that for u(t)x(t), the LT-based solution can be

one has to confine application of LT to DEs with causal excitation functions. This conclusion makes the distinction between

bilateral and causal functions crucial. It is in this sense that the behavior of x(t) for t<0 actually is highly significant.

In the realm of TLT, the fact that causal functions play a special role was not entirely missed. However, TLT is far from

appreciation of the aforementioned implications, let alone drawing consequences. TLT fails to provide the mathematical

infrastructure which is necessary to adequately account for the difference between bilateral and causal functions. This is why

the

(The latter theory must not be confused with the theory of "two-sided" LT known from the literature.)

The evoked response is a causal function

The fact that the excitation function represented by L{x(t)}, i.e., the effective excitation function, is always causal, has the

important consequence that the contribution of x(t) to the DE's total solution - the

The latter fact in turn has the consequence that conversion into the L-domain of the inhomogeneous DE for the evoked response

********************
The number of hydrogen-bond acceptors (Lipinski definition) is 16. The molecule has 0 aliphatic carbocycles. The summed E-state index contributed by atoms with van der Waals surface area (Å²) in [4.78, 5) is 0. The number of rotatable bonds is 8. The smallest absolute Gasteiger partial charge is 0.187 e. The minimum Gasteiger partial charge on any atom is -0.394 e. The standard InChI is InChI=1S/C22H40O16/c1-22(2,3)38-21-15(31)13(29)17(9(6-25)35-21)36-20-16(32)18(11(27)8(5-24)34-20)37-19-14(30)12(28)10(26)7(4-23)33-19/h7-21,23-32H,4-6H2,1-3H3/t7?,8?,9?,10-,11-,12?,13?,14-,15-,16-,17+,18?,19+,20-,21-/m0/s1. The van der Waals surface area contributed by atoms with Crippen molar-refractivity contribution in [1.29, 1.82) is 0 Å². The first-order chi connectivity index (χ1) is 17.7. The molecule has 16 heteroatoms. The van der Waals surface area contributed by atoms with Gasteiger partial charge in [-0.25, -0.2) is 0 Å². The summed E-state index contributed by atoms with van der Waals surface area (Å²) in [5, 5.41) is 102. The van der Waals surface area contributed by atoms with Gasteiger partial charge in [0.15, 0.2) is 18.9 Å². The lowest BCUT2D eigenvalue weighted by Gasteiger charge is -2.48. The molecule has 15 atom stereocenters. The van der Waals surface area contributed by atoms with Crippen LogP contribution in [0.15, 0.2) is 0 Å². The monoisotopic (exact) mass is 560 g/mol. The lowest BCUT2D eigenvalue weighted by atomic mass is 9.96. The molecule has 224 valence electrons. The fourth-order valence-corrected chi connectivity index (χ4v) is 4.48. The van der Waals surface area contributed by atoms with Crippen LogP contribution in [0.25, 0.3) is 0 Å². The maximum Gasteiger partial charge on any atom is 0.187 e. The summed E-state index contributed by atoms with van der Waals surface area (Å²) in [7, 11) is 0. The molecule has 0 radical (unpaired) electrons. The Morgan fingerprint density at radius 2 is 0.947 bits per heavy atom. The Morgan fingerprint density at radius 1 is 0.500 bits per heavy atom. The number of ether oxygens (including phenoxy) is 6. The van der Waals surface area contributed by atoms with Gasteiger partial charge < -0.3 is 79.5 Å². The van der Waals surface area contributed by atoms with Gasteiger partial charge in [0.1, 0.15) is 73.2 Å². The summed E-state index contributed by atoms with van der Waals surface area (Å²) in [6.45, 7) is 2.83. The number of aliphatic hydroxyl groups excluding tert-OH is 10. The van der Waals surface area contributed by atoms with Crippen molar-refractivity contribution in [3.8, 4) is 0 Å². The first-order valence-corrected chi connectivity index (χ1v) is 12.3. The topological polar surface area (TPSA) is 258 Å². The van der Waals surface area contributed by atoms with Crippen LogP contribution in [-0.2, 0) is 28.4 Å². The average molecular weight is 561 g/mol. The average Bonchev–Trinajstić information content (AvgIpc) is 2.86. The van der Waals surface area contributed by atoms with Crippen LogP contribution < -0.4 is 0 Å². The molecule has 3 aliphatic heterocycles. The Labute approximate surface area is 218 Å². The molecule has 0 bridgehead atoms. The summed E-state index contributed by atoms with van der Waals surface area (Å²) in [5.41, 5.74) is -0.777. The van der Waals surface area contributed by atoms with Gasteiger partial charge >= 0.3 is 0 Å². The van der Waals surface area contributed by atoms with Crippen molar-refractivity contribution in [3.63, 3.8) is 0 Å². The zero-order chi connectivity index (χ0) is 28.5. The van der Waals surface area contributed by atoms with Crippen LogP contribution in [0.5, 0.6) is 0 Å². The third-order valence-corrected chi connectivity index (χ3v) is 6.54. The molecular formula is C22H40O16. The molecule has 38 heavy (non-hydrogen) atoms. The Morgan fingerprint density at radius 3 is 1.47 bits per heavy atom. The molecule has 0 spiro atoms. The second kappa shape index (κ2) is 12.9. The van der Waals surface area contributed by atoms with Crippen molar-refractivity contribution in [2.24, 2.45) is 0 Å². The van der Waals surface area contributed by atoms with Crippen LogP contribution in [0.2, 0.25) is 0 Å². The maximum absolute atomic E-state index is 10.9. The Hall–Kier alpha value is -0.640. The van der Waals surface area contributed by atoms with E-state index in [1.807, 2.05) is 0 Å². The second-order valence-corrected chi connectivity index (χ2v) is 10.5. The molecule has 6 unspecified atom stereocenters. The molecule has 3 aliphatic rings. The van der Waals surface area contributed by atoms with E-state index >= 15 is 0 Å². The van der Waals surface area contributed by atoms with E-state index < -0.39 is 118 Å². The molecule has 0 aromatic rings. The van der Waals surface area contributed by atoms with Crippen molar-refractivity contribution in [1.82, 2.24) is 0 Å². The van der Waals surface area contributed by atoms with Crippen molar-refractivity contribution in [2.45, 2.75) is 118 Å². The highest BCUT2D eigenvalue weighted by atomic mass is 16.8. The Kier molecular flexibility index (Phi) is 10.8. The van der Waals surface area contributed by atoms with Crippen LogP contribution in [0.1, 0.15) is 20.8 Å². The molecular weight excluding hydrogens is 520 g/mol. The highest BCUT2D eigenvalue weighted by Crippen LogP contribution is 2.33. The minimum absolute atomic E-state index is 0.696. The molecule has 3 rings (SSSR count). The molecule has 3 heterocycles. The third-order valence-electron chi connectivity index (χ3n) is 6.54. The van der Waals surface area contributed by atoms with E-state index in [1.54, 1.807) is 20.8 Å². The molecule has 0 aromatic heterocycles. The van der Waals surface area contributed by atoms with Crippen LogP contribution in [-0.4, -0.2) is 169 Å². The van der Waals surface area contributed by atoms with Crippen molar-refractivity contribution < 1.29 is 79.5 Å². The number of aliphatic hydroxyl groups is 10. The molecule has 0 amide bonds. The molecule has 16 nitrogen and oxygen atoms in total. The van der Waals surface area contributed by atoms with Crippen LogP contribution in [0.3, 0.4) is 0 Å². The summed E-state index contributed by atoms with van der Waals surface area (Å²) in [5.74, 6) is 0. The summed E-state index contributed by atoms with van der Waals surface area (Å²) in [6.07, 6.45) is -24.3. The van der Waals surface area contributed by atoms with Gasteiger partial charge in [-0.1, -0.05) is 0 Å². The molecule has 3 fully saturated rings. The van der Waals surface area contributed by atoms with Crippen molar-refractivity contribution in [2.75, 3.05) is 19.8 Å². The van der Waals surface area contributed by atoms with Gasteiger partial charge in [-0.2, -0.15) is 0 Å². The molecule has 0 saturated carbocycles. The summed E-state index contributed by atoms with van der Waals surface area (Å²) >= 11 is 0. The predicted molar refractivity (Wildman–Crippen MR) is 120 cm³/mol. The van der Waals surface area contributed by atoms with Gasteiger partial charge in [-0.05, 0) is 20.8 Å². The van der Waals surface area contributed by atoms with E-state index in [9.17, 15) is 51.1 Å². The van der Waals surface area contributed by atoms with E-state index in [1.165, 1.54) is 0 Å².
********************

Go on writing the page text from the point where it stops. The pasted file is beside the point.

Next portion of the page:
function is governed by the

theorem as it does not include any constant. Therefore, when this theorem is used for conversion into the L-domain of the

original DE one obtains an algebraic linear equation for the L-transform of the evoked response function. This is how LT

provides for separate determination of the evoked response function, i.e., for that "particular particular" solution of the DE

that is solely dependent on the excitation function [107].

The method for solution of the linear DE

Once the evoked solution is determined as just outlined, the DE's total (general) solution is obtained by mere addition of

the general solution of the pertinent

familiar principle that the general solution of the inhomogeneous DE emerges from superposition of a particular solution

of the DE and the general solution of the pertinent homogeneous DE. (TLT inevitably violates this fundamental principle,)

Below, the new method is concisely outlined, i.e., for the inhomogeneous DE of the form

a

x(t) denotes the excitation function; y(t) denotes the response function. The coefficients a

constants. N indicates the highest derivative of the response function (N = 1, 2, ...); M the highest derivative of the

excitation function (M = 0, 1, ...).

The evoked response